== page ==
The 2021 Taliban “Victory”: A U.S.-backed Coup

A lot is being written about the Taliban’s sudden victory in Afghanistan. Let me be clear: this is not a defeat for U.S. imperialism, it is a thinly veiled coup d’état on behalf of U.S. imperialism.

It took the Taliban 2 years (1994-96) to capture Afghanistan’s capital, Kabul, from the ragtag assembly of anti-communist warlords and drug dealers that called themselves the government of Afghanistan. Against these warlords and drug dealers, even with the active support of Pakistan, Saudi Arabia, and the UAE, the Taliban never succeeded in conquering all of Afghanistan: Afghanistan’s ancient northern province of Badakhshan remained outside the Taliban’s control during the 5 years they controlled Afghanistan (1996-2001).

Now, after 20 years of illegal U.S. military occupation, we’re to believe that the Taliban have conquered Afghanistan in a few months, capturing not only the capital but more territory than they ever did between 1994-2001, including Badakhshan. This they did with no overt (but almost certainly covert) support from Pakistan, Saudi Arabia, and the UAE, while fighting a regime the U.S. and other Western states have spent billions of dollars arming, training, and supplying for 20 years.

The Taliban have also noticeably changed their tactics. Instead of castrating and murdering the Afghan president and hanging his corpse from a light pole, like they did to Mohammed Najibullah after seizing him from a UN compound, Afghan President Ashraf Ghaini was allowed to flee to a neighbouring country while the Taliban awaited a “peaceful transfer” of power. After Kabul fell, the Taliban reached an agreement with the U.S. Pentagon in Qatar for the evacuation of foreign nationals, and NATO has maintained control of the international airport and its diplomatic mission.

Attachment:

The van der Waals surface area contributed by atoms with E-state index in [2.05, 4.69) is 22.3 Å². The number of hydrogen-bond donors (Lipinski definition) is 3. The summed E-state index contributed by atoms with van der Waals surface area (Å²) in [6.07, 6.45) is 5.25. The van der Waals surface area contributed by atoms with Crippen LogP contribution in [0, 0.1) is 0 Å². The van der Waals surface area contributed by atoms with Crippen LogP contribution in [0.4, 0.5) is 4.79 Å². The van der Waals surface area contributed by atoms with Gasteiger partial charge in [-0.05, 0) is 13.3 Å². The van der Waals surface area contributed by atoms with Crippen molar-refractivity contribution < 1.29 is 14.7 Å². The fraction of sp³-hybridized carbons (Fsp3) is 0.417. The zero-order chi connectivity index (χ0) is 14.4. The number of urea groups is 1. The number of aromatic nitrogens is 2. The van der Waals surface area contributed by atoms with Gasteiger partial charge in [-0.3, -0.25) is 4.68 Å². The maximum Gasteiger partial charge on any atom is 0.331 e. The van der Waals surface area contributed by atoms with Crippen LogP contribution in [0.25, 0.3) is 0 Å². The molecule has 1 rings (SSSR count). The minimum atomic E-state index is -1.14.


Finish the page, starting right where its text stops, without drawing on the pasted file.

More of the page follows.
The Fall of Kabul is being compared to the Fall of Saigon in 1975; but the two can’t readily be compared. In 1975, the Vietnamese liberation forces attacked Saigon’s defenses, including the airport, typical of a military confrontation between enemy combatants. In Afghanistan, the Taliban awaited a “peaceful transfer” of power and not only didn’t attempt to attack the militarily strategic airport but voluntarily agreed for it to remain under “enemy” control (i.e., the U.S. and NATO).

This is not Saigon 1975. The Fall of Kabul smells like a pre-planned U.S.-backed coup d’état against the Afghan regime.

And why not?

The Afghan regime didn’t offer U.S. imperialism much bang-for-its-buck. For all the billions of dollars spent by the U.S. imperialists in arming, training, and supplying the Afghan regime, the regime was inefficient, incompetent, composed of mostly former Taliban members and not-so-former drug traffickers, and unable to wield effective control of the country. U.S. imperialism needs a stable, low-cost regime to do its bidding, and this the Afghan regime couldn’t do.